Ted Nugent’s recent racially inflammatory “subhuman mongrel” comment directed at the President of the United States has triggered a national debate about whether individuals suffering from mental illness or who abuse drugs/alcohol should enjoy a Second Amendment right to gun ownership. Nugent is a well-known Second Amendment advocate who has used his National Rifle Association (NRA) membership and pro-republican soap box to make some incendiary, off-the-wall comments against elected and appointed public officials, social liberals, and gun control advocates. For example, he has called the President, Vice President, and former Secretary of State Hilary Clinton “criminals,” one of the nicer things he has said about these officials. In 2012, he leveled the seemingly incomprehensible charge that if Barak Obama was reelected President, Nugent would either be jailed or killed by the Obama administration.
We don’t know if Ted Nugent if mentally ill or if he uses drugs and/or consumes alcohol. What we do know is that it has been reported in various mainstream and Internet media outlets that Nugent: 1) used meth and played crazy to avoid the military draft in the 1960s; 2) admittedly had sex on a frequent basis with underage girls as an adult; and 3) endorses virtually every communist/socialist conspiracy theory circulating under the belly of normal society. Besides “liberals,” Nugent has called right-wing radio talk show host Rush Limbaugh a “drug abuser” and “hillbillies” (the core of the extreme base of the Republican Party) stupid.
Given this personal and social history, it is understandable that many people believe Ted Nugent is a mentally ill person whose view of the world has been warped by drug and alcohol abuse. Accepting this perception as true, should Nugent be allowed to possess firearms under the Second Amendment? The law is clear: yes.
Federal law, 18 U.S.C. § 922, criminalizes the purchase and possession of firearms by, among others, 1) an unlawful user of or addict to any controlled substance; and 2) an adjudicated mental defective or one who has been committed to a mental institution. There is no evidence that Nugent is a current user of or an addict to any controlled substance or that he has ever been adjudicated a mental defective and/or committed to a mental institution.
The Law Center to Prevent Gun Violence (“Law Center”) cites a 2013 national poll conducted for the New England Journal of Medicine that revealed a vast majority of Americans support laws to keep guns away from dangerous individuals. For example, more than 70 percent of Americans believe people who commit two or more crimes involving drugs or alcohol within a three-year period should be prohibited from owning a gun for ten years while 75 percent support laws requiring health care providers to report people who threaten to harm themselves or others to the background check system to prevent them from having a gun for six months.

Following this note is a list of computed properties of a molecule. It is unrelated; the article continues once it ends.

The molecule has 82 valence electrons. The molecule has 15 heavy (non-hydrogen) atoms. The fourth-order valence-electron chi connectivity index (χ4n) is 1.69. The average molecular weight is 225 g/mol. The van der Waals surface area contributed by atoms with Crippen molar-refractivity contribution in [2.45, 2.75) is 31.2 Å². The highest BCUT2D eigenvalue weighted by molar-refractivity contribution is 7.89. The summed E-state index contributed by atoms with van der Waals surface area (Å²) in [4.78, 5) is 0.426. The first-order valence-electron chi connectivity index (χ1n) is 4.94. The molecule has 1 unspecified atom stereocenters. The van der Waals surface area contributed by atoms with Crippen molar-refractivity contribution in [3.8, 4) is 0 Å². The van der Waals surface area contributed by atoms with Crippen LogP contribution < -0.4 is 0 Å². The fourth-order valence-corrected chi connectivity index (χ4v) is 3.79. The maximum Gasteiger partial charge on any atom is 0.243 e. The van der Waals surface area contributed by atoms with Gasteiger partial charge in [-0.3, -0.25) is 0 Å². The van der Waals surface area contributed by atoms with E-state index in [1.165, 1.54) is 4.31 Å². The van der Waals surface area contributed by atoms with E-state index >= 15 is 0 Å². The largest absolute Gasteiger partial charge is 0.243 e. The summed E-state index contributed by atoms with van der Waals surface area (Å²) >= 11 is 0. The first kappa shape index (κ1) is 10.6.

The Law Center also reports that: “Numerous studies have associated alcohol abuse with a person’s tendency to engage in violent behavior. Research has demonstrated that alcohol consumption reduces shooting accuracy and impairs judgment about the propriety of using a gun. Gun owners are more likely to drink and drive than those with no firearms at home, and to have more than 60 drinks per month. In addition, heavy alcohol use is more common among firearm owners who keep their firearm unlocked and loaded.”
While § 922(g) prohibits possession of firearms for any “illegal user of a controlled substance,” the Law Center says that “identifying these individuals are rarely reported.”
If, Ted Nugent has publicly admitted to using meth, it is highly unlikely that he would have reported this illegal use of a controlled substance in the “background check” process for the assorted weapons he has purchased and possesses.
As for mental illness, § 922(g) prohibits firearm possession only for those individuals who have been adjudicated as a mental defective or committed to a mental institution. But there is a definite link between mental illness and violence. The Law Center pointed to a Mother Jones Magazine study of 62 mass shootings in this country between 1982 and 2012 which found that 38 of the shooters “displayed signs of possible mental health problems prior to the killings.”
Ted Nugent’s public dialogue lends credence to the frequently heard charge that “he’s crazy.” But being “crazy” alone is not a sufficient legal reason to deny a person the right to purchase and possess firearms. The Law Center reports that 34 states and the District of Columbia have laws that “restrict access to firearms by persons who are mentally ill.” Texas is not one of those states. In this state, an individual can be “nuttier than a fruitcake” and still purchase and possess a firearm. Nugent is one of Texas’s most infamous residents, so his right to purchase and possess a firearm is firmly secure, regardless of the state of his mental health.
That’s not surprising. As the Law Center reported, Federal law, much less state laws, does not “prohibit suspected terrorists from purchasing or possessing firearms. Individuals on terror watch lists tried to buy guns and explosives 1,453 times from February 2004 to December 2010. On 1,321 occasions, the FBI was unable to block these sales because the person did not fall in a prohibited category. Suspected terrorists have used firearms in a number of high-profile shootings, such as the massacre in November 2009 at Fort Hood, Texas.”
If suspected terrorists can purchase and possess weapons of every stripe, there doesn’t seem to be much reason to prohibit dangerously mentally ill individuals or “meth heads” from having a Second Amendment right to gun ownership.